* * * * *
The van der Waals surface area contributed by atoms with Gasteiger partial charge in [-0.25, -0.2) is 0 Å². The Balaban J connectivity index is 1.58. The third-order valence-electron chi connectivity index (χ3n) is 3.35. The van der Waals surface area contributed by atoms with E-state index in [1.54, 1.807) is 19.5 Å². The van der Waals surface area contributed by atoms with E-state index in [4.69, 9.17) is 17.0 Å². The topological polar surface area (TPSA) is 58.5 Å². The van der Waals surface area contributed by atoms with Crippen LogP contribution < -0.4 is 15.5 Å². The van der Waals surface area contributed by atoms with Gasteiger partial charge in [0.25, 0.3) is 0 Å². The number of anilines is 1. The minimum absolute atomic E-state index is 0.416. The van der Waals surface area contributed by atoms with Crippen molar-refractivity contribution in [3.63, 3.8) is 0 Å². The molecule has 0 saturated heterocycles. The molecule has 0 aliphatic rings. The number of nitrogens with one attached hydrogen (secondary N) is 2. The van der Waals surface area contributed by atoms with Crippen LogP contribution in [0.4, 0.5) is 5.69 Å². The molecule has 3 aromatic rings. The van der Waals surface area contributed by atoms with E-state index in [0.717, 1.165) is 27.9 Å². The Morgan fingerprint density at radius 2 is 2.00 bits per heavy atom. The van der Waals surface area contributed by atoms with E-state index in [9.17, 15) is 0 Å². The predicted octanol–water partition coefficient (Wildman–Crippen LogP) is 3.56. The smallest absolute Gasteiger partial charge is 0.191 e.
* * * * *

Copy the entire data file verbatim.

The van der Waals surface area contributed by atoms with Gasteiger partial charge in [-0.25, -0.2) is 0 Å². The Balaban J connectivity index is 1.58. The third-order valence-electron chi connectivity index (χ3n) is 3.35. The van der Waals surface area contributed by atoms with E-state index in [1.54, 1.807) is 19.5 Å². The van der Waals surface area contributed by atoms with E-state index in [4.69, 9.17) is 17.0 Å². The topological polar surface area (TPSA) is 58.5 Å². The van der Waals surface area contributed by atoms with Crippen LogP contribution < -0.4 is 15.5 Å². The van der Waals surface area contributed by atoms with Gasteiger partial charge in [0.25, 0.3) is 0 Å². The number of anilines is 1. The minimum absolute atomic E-state index is 0.416. The van der Waals surface area contributed by atoms with Crippen molar-refractivity contribution in [3.63, 3.8) is 0 Å². The molecule has 0 saturated heterocycles. The molecule has 0 aliphatic rings. The number of nitrogens with one attached hydrogen (secondary N) is 2. The van der Waals surface area contributed by atoms with Crippen LogP contribution in [0.4, 0.5) is 5.69 Å². The molecule has 3 aromatic rings. The van der Waals surface area contributed by atoms with E-state index in [0.717, 1.165) is 27.9 Å². The Morgan fingerprint density at radius 2 is 2.00 bits per heavy atom. The van der Waals surface area contributed by atoms with E-state index in [9.17, 15) is 0 Å². The predicted octanol–water partition coefficient (Wildman–Crippen LogP) is 3.56. The smallest absolute Gasteiger partial charge is 0.191 e.